The hype around the technology has raced ahead of the evidence. Now the evidence may be catching up.
From a purely scientific point of view, the idea that you can alter your physical limits by trickling a bit of electric current through your brain is pretty amazing. Without changing anything about how your muscles are contracting, how hard you’re breathing, or how fast your heart is beating, you can (in theory) go farther or faster—because electric stimulation applied to precisely the right part of the brain makes everything feel easier. It’s a pretty stunning illustration of the brain’s role in setting physical limits.
In practice, the waters are a bit muddier. Should we really celebrate the advent of a new era of brain doping, in which anyone who aspires to the top of the podium has to wire up their cranium? I’ve written a lot about a technique called transcranial direct-current brain stimulation in recent years (most recently here), and I’ve been secretly relieved that, although it seems to work in the highly controlled environment of the laboratory, there’s been little or no convincing evidence that commercially available devices like the one made by Halo Neuroscience do the same.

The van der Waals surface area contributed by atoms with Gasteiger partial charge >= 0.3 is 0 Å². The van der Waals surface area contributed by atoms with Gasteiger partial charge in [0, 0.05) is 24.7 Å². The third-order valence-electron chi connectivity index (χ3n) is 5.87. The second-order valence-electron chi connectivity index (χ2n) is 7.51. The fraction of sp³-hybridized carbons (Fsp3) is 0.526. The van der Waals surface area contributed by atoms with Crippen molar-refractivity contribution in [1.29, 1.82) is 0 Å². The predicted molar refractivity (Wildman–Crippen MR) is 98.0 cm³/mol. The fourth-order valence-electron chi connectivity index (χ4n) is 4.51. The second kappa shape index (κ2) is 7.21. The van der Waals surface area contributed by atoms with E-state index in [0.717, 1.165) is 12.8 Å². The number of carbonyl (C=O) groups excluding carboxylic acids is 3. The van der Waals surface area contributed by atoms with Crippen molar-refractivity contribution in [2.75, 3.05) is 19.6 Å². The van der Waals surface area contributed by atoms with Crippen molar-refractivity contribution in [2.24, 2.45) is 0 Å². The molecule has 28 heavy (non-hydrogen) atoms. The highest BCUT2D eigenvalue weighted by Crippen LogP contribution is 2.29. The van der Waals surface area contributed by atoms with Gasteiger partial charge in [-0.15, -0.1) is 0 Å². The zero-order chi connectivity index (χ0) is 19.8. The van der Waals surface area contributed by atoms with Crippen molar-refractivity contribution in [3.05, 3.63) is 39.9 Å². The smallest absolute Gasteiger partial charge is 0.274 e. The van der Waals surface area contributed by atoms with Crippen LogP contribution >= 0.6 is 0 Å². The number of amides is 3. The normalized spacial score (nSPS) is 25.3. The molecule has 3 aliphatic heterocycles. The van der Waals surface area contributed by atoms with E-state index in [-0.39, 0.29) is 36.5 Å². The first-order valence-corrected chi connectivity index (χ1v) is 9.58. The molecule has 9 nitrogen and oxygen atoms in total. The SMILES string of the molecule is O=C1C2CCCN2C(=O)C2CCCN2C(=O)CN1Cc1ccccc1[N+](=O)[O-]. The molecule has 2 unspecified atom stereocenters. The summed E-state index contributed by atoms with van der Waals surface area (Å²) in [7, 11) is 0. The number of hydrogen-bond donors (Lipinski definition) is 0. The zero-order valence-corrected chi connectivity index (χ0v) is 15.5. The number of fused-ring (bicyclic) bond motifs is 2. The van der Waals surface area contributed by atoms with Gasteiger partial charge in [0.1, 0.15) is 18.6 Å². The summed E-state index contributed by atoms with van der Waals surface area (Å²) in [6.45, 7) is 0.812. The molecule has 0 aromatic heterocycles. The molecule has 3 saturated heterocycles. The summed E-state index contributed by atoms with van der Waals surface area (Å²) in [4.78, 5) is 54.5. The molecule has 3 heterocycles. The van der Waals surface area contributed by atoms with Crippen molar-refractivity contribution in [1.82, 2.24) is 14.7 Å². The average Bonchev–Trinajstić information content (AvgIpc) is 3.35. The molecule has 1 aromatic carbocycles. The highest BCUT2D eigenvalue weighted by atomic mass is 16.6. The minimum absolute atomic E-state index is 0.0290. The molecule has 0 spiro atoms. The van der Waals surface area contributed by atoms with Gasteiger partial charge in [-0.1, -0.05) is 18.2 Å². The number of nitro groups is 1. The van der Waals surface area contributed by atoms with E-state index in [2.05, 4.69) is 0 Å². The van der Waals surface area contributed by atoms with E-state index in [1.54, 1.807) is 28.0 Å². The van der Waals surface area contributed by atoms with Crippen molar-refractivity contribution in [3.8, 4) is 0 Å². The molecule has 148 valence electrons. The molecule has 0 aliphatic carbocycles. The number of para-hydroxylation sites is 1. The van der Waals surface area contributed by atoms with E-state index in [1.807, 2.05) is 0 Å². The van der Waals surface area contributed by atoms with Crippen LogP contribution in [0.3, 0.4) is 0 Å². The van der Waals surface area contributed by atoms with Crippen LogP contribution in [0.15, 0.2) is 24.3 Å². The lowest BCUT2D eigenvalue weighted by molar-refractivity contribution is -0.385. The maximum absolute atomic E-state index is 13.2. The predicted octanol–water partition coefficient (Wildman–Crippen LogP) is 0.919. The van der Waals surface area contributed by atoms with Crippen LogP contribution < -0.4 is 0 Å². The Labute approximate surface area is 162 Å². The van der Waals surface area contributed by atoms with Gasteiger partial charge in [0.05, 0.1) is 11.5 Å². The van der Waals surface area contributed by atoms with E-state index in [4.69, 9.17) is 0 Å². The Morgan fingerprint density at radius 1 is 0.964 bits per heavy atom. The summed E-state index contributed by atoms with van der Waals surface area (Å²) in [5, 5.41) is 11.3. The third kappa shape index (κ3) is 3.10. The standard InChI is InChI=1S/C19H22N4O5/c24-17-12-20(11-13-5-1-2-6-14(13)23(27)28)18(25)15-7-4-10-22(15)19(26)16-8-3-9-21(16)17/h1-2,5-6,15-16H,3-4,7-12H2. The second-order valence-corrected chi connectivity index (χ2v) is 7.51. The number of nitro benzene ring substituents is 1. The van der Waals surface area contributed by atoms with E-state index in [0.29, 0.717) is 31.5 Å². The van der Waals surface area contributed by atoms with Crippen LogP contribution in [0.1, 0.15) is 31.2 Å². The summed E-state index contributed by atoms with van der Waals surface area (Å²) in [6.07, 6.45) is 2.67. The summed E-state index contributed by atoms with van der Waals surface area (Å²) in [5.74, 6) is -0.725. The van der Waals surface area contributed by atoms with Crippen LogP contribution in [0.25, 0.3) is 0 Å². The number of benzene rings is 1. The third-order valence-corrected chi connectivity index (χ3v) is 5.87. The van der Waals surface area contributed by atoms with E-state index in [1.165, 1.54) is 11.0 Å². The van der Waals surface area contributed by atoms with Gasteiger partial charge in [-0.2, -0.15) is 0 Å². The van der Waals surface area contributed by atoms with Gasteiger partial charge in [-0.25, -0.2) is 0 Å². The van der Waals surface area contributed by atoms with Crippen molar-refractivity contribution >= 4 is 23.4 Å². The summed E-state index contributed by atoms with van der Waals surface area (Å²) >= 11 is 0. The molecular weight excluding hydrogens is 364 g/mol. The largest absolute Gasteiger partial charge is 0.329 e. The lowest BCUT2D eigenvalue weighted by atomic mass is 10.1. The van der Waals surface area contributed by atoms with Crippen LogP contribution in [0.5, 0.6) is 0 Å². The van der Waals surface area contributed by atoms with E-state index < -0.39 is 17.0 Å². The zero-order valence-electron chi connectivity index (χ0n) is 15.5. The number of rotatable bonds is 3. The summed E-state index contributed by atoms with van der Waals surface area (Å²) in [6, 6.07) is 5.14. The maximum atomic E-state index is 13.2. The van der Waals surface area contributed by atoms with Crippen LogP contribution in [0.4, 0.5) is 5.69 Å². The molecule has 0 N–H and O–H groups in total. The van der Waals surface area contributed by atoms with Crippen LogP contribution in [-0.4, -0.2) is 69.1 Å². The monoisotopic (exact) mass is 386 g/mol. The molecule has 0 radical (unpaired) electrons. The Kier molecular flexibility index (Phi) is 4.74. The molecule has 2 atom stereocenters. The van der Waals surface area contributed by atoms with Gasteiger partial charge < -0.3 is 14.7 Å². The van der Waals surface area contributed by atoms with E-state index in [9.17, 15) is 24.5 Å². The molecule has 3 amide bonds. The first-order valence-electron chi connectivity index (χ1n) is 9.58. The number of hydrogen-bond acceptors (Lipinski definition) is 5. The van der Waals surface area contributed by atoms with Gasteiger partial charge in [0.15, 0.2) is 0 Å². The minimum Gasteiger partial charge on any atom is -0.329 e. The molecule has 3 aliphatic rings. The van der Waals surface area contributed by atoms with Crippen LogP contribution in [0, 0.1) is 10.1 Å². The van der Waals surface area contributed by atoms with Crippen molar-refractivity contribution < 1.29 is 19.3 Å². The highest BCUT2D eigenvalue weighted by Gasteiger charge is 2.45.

For better or worse, that may be changing. Last month, two new studies were published that found significant improvements in athletic performance—one running, one cycling—using Halo’s brain-stimulation headphones. Both studies are small, and both leave some questions unanswered. But as brain stimulation drifts toward mainstream, it’s worth taking a look at the new findings.
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